Mastering Chain: 7 Stages That Shape Your Master

mastering chain

In fact, multiple processor types make up a typical mastering chain. Each of multiple processor types serves a specific purpose. Whether you hire a mastering engineer or use instant AI mastering online, the process has similar elements that you should be aware of.

In this article, I’ll go over each stage of a typical mastering chain and explain how it affects your results.

1. Pre-mastering

Mastering is the final step in the production process before you release your music.

That means this is your last chance to address any issues that may have slipped through your final checks on the mix.

If any flaws remain in the stereo audio file, the mastering engineer can use audio restoration techniques to help reduce their impact.

I’m referring to clicks, pops, and other artifacts that may become more noticeable after mastering.

While we can address these issues during the mastering process, it is always preferable to submit your finished files with no such issues.

Following this, the mastering engineer may make changes to the file’s level or use subtle automation to balance out sections.

Again, if your mix has enough headroom and dynamics to begin with, they won’t have to bother with this. That’s a good thing—when it comes to mastery, less is often more!

If you want to learn more about the pre-mastering process, check out our in-depth guide.

2. Mastering EQ

Engineers use equalization at several key points in the signal flow in a typical mastering chain.

It’s common, for example, to include a high-pass filter to prevent ultra-low frequencies from straining the listener’s speakers.

High-pass filtering also prevents excessive low-end from activating dynamics processors such as compression and limiting.

Furthermore, we use EQ to shape the overall frequency balance of the mix as well as to tailor the response of other processors in the chain.

The goal of EQ in mastering is to subtly correct any issues that stand out while bringing out the best in the song.

3. Mastering compression

Compression is an important part of any mastering chain.

It is the primary tool that engineers use to control the dynamics of the mix. If you’re not familiar with dynamics in music, check out our guide for a full explanation.

But, in a nutshell, dynamic range is the difference between the loudest and quietest moments in a signal.

mastering chain

Mastering engineers must strike a delicate balance between headroom, loudness, dynamics, and transients.

Engineers can use compressors to manage these factors and improve the mix’s punch, definition, and control.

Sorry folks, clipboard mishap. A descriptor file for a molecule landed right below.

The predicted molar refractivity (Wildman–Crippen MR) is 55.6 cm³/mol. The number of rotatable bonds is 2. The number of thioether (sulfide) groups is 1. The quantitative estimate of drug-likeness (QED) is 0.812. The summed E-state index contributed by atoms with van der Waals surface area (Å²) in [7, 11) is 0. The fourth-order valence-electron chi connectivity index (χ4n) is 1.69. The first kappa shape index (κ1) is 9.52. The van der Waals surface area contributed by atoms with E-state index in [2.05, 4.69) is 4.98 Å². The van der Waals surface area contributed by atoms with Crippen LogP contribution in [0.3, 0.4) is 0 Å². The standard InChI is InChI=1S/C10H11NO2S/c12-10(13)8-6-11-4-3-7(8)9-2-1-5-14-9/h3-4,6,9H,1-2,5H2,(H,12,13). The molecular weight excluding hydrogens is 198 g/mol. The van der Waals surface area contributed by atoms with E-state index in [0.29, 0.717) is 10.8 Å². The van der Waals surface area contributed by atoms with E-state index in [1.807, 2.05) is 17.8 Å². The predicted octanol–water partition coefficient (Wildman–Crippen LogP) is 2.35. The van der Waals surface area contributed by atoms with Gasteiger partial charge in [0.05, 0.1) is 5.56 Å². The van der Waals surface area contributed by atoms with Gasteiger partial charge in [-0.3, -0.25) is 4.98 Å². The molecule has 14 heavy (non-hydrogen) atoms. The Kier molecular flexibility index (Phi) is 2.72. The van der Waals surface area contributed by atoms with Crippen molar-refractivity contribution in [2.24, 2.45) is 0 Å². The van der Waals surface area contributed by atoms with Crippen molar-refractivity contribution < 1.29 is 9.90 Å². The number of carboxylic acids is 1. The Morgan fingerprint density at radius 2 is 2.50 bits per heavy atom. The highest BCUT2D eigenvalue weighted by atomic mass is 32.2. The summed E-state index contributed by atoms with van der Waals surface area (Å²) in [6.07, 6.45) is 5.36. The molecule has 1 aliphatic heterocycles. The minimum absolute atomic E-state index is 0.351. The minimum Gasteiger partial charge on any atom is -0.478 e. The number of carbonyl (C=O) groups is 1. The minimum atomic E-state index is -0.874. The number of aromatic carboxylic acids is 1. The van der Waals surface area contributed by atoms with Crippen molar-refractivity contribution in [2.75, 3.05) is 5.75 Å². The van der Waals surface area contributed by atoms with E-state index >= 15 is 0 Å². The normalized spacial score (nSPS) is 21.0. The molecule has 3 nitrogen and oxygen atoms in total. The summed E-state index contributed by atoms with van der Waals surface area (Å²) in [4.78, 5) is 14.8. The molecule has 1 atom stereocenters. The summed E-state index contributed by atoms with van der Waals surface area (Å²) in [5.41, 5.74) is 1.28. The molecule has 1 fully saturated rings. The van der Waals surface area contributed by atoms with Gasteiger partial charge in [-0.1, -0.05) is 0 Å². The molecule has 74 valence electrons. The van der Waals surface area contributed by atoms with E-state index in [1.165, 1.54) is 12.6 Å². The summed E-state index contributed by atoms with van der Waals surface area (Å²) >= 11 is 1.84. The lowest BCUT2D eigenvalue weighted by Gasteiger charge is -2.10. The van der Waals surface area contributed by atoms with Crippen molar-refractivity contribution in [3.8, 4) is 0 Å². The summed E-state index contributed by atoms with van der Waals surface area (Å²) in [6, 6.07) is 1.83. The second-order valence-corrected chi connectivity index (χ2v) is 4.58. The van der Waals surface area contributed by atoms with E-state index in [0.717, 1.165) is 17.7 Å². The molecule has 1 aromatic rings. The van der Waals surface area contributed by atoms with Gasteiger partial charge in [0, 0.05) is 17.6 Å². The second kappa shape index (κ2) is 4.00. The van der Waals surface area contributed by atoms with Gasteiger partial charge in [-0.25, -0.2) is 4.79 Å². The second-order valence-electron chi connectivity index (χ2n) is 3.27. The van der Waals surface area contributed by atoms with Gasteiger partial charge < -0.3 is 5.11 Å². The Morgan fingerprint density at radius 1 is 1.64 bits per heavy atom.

For even more precise dynamics control, many mastering engineers use multiband compression instead of traditional mix compressors.

This type of compressor can have different characteristics for different frequency bands, allowing the engineer to fine-tune each range.

4. Mastering limiters

A limiter is simply a compressor with a very high ratio, usually :1. It means that no signal is allowed to exceed the level specified in dB.

They’re also used to raise the volume of the mix to a level appropriate for the release medium.

Engineers can increase quieter parts of the mix until the dynamic range is just right by setting a ceiling for the loudest peaks in the mix.

5. Stereo enhancement

A good stereo image is a must-have quality in a strong master.

There are several techniques we can use to improve the spatial qualities of the mix during the mastering process.

These range from subtle stereo expansion to low-frequency stereo information control.

The stereo processing used in the mastering chain is far more subtle than the stereo widening techniques used during the mix.

In fact, traditional stereo wideners and modulation effects are almost never used in mastering. If you want to learn more, here’s a quick primer on stereo imaging.

6. Consoles, meters, monitors and more

Each engineer’s mastering chain is unique.

Aside from the basics I mentioned above, it’s common to see mastering setups that include custom-built consoles, elaborate metering hardware, or even 2-track tape machines.

While expensive outboard gear is typically preferred by high-end mastering studios, there are many software mastering tools designed specifically for the job.

But if there’s one thing that all mastering houses have in common, it’s a great set of monitor speakers in an acoustically treated room.

In fact, the listening environment in which the engineer works is the most important aspect of any mastering setup.

Furthermore, mastering engineers typically use a mastering DAW with special features for working with finished files.

7. Dither

Every operation required to prepare a stereo audio file for release is included in the mastering process. For digital formats such as CD or streaming, this includes a step known as dithering.

Dithering is the process of adding noise to a signal at a very low level, below the audible range, which improves sample rate and bit depth conversion accuracy.

If you want to learn more about how dither works and why it’s important, check out our comprehensive guide.

Dithering occurs in the software domain prior to export, so the DAW is the final step in the chain.

Unchained melody

While both mastering and mixing use many of the same processor types. However, their roles in each are distinct.

Understanding a typical mastering chain will help you understand what to expect when mastering your own music.

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